TSA Giving Travelers An Option To Skip The Freedom Fondle For $100
If you’re not fond of the long TSA screening line, or the rubber-gloved rub down/nude scan at the end of it, you have an option to skip the entire process. But it’ll cost you $100:
The Transportation Security Administration is rolling out expedited screening at big airports called “Precheck.” It has special lanes for background-checked travelers, who can keep their shoes, belt and jacket on, leave laptops and liquids in carry-on bags and walk through a metal detector rather than a full-body scan. The process, now at two airlines and nine airports, is much like how screenings worked before the Sept. 11 attacks.
To qualify, frequent fliers must meet undisclosed TSA criteria and get invited in by the airlines. There is also a backdoor in. Approved travelers who are in the U.S. Customs and Border Protection’s “Global Entry” program can transfer into Precheck using their Global Entry number.
TSA says it also wants as many people as possible in Precheck, which is still in pilot-testing phase. Both agencies say the programs can enhance screening of people they know nothing about if they can move low-risk people who submit to background checks out of the main queues.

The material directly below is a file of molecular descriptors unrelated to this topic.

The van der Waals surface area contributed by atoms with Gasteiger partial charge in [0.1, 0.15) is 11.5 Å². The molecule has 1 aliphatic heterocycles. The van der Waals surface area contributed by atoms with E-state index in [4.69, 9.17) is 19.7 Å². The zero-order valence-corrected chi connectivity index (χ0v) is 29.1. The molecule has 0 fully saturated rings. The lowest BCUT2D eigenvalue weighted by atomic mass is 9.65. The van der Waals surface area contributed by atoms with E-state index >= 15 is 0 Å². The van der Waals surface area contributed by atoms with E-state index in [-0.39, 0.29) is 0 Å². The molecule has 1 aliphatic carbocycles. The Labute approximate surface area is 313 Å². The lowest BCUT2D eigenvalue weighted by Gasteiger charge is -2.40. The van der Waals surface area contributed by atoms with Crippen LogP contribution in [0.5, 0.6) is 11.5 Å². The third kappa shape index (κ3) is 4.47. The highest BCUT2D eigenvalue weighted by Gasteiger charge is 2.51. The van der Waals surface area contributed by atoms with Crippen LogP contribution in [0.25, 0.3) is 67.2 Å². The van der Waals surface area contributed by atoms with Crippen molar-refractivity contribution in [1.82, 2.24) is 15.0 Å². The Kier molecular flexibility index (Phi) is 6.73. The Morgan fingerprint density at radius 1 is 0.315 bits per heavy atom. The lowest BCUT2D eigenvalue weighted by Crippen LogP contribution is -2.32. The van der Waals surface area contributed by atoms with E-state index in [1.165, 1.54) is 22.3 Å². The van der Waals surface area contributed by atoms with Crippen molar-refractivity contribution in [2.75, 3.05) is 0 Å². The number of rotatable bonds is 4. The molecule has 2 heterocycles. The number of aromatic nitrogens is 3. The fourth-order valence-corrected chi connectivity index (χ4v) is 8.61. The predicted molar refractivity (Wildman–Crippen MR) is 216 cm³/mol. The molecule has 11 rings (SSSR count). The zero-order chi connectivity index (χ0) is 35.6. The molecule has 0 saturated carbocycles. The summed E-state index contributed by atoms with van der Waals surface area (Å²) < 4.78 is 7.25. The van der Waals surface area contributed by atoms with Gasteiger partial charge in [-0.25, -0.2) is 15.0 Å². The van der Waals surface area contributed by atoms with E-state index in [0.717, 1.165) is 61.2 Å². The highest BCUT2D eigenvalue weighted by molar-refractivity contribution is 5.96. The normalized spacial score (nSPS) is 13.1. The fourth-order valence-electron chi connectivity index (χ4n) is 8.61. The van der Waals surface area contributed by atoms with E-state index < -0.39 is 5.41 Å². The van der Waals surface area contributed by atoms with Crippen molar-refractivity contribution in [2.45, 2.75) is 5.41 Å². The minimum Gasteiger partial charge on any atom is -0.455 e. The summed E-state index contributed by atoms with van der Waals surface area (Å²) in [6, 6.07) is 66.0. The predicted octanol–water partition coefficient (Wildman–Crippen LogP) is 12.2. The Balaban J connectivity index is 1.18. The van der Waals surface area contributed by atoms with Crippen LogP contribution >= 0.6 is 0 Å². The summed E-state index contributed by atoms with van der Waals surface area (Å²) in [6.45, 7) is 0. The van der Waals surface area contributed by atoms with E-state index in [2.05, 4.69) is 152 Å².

“We can reduce the size of the haystack when we are looking for that one-in-a-billion terrorist,” said TSA Administrator John Pistole.
Jazz Shaw says he likes the idea. I’m not so sure.
This sounds similar to a private sector service I saw offered in Denver when I flew through last year. It’s called Clear, and apparently it allows you to expedite the screening process (I saw a dedicated line in Denver just for Clear passengers) in exchange for an annual fee.
Clearly, that’s the free market rising to meet demand for a less irritating airport security experience. But what about the government charging you a fee to skip the TSA’s sweater-vested minions? I’m not sure I like it.
I don’t like the idea of the federal government inserting itself between private passengers and private airlines as the arbiter of who travels and who doesn’t, and then charging a fee if you want to skip their notoriously awful screening process. It has the stink of a shakedown for money, to me.
Don’t want your goodies juggled by a federal employee? Pay the tax.
I’d rather see the federal government get out of the airport security game entirely. Nobody has more of an interest than an effective screening process than the airlines, who were devastated by the 9/11 attacks. Let them find the right balance between effective security and customer service.Tags: airport security, big government, clear, freedom fondle, tsa